Ending Preventable Maternal Mortality: A Call for Comments

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By: Katie Millar, Technical Writer, Women and Health Initiative, Harvard T.H. Chan School of Public Health

This year, WHO’s Ending Preventable Maternal Mortality (EPMM) Working Group, including experts from the MHTF, have been working together to help set consensus and strategies for addressing maternal and neonatal health in the post-2015 agenda.

Today, their draft paper, Strategies toward ending preventable maternal mortality, is available. This paper expounds on the consensus building for the post-2015 agenda that happened in Bangkok in April. In the paper, the authors summarize the global burden of maternal mortality and the urgency to make EPMM a priority within a human rights framework.

The paper summarizes the successes and weaknesses of the Millennium Development Goals and how as a global community we should approach the post-2015 agenda as countries strive to address direct and indirect causes of maternal mortality and morbidities. In addition, a strategic approach to EPMM is necessary given global and national disparities in maternal mortality with 99% of maternal mortality occurring in the developing world and wide national disparities within both developed and developing countries, as well.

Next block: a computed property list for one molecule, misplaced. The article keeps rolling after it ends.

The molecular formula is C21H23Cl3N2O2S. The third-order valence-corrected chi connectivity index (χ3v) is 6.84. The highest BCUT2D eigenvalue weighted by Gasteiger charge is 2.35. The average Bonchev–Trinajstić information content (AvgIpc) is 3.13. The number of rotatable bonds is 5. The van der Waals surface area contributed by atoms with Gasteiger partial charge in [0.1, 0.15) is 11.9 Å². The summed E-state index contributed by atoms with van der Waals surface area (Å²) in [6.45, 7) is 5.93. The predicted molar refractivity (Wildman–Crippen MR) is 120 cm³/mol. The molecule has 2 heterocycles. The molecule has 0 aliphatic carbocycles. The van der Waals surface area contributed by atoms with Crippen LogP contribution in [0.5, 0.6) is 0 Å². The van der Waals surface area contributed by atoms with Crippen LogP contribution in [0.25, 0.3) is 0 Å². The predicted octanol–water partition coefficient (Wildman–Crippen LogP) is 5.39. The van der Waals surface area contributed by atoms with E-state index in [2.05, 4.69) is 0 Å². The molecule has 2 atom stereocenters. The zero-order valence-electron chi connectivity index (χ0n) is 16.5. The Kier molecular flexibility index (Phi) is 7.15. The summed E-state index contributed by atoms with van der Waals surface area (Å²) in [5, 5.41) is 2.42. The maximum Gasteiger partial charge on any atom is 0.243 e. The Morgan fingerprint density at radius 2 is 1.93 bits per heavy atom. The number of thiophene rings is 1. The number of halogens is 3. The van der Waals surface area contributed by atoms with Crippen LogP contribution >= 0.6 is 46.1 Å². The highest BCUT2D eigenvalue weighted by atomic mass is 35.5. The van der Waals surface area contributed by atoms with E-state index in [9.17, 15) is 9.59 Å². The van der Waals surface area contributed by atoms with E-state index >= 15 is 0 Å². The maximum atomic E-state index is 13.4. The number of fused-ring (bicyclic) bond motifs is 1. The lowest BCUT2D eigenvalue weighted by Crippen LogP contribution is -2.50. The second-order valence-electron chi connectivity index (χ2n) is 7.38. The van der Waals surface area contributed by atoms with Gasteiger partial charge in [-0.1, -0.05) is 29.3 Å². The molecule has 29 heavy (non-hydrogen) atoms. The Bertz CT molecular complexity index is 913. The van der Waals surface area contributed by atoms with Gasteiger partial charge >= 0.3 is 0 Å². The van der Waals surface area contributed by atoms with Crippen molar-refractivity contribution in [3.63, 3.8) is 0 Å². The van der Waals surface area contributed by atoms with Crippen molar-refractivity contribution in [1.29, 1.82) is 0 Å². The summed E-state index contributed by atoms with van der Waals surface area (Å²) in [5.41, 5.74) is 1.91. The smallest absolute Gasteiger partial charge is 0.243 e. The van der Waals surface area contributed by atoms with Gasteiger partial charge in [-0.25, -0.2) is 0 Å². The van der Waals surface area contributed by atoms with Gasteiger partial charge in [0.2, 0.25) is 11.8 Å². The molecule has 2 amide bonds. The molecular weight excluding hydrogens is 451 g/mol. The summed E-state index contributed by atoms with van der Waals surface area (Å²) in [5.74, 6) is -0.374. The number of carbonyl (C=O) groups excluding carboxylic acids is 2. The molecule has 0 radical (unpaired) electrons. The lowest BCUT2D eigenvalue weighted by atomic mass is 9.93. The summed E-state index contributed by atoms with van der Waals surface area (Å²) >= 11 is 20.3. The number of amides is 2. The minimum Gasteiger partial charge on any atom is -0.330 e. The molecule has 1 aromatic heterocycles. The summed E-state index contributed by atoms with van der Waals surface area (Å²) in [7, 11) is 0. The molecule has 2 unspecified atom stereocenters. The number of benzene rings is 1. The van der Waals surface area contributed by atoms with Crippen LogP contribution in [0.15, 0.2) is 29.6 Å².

In order to address these inequities, there are specific targets for global and country equity in maternal mortality ratio (MMR) reduction.  The goal is to reduce the global average MMR to 70 per 100,000 live births by 2030. In order to foster equity at a country level, countries with MMRs less than 420 in 2010 must reduce their MMR by 2/3 while countries with a baseline MMR greater than 420 in 2010 must achieve an MMR below twice the global average, or 140, by 2030.

In order to strengthen global consensus on goals and strategies for EPMM, the authors would like your comments on this draft paper before it is finalized. Please submit your comments and feedback on Strategies toward ending preventable maternal mortality, by July 31st, 2014 to epmm@who.int.